What are the recommended cholesterol levels?

A good one cardiovascular health It is the consequence of a multitude of cumulative and sustained factors over time. It is not achieved overnight, and the sooner you begin to follow a healthy lifestyle, the better cardiovascular health you will maintain with age, and this especially affects factors such as high cholesterol or hypertension.

Cholesterol is a lipid or fatty substance that our body manufactures and that we can also obtain through food. It is an essential substance for the proper functioning of the body and has such vital functions as being part of cell membranes. However, too much cholesterol (hypercholesterolemia) in the blood is one of the main risk factors for cardiovascular diseases.

Cholesterol in the blood circulates attached to lipoproteins and, depending on the lipoprotein, two types of cholesterol are distinguished:

  1. LDL cholesterol (low-density lipoproteins) or "bad" cholesterol.
  2. HDL cholesterol (high-density lipoproteins) or "good" cholesterol.

LDL cholesterol is bound to low-density proteins that are more likely to undergo oxidation and form atherosclerotic plaques (atherosclerosis). In contrast, HDL cholesterol is considered protective against atherosclerosis. Therefore, the recommendations usually include a level maximum total cholesterol (sum of LDL and HDL cholesterol), a level max LDL cholesterol and a level minimum HDL.

Cholesterol levels in adults

Cholesterol levels tend to rise with age, so regular blood cholesterol testing is recommended, at least every 4-6 years beginning in your 20s. Men are generally at higher risk than women, although the risk of women increases considerably after menopause.

(mg/dL)Total cholesterolHDL (“good”) cholesterolLDL (“bad”) cholesterolTriglycerides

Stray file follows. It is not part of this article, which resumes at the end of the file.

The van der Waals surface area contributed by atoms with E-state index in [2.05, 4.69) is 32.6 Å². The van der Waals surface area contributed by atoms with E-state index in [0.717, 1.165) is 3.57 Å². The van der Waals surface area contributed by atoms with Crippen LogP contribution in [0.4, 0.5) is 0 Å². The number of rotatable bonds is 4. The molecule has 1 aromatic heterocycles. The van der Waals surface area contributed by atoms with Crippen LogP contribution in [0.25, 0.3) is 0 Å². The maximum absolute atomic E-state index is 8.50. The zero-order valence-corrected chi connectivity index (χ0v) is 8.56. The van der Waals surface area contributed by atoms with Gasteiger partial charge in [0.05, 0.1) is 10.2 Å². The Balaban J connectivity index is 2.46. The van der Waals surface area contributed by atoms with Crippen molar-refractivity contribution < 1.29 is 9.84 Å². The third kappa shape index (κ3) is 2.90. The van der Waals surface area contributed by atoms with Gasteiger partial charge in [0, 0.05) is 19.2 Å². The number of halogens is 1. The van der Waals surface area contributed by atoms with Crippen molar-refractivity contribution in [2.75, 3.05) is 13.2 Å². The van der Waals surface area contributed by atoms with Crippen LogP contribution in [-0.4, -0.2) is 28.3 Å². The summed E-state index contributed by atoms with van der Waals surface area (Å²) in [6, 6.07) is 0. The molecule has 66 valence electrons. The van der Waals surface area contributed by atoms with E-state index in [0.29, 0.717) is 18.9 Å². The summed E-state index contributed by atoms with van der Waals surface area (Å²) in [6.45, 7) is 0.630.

Okay< 200> 40< 100< 149
Limit200–239n/a130–159150–199
Tall> 240n/a> 160> 200
Bassn/a< 40n/an/a

Cholesterol levels in children

During childhood, a higher level of physical activity than in adulthood and a generally healthier diet are common, so boys and girls tend to have less risk of having high cholesterol. In children with higher risk factors it is recommended to check cholesterol levels between the ages of 2 and 8, and again between 12 and 16.

(mg/dL)Total cholesterolHDL (“good”) cholesterolLDL (“bad”) cholesterolTriglycerides
Okay< 170> 45< 110< 75 in age 0–9; < 90 in age 10–19
Limit170–19940-45110–12975-99 in age 0–9; 90–129 in ages 10–19
Tall> 200n/a> 130> 100 in age 0–9; > 130 in age 10–19
Bassn/a< 40n/an/a

Healthy habits to lower cholesterol

There are simple lifestyle habits that can be carried out at any age and that have been shown to be very effective in lowering blood cholesterol; are recommended even in patients who require medication:

  • Carious-type physical exercise. 30-60 minutes daily.
  • Increase fiber intake.
  • Reduce the consumption of saturated fats in favor of healthy fats such as olive oil, avocado or nuts.
  • Limit the intake of foods with cholesterol, especially animal products such as red meat, cheese or whole milk (there is no cholesterol in vegetables).
  • No Smoking.
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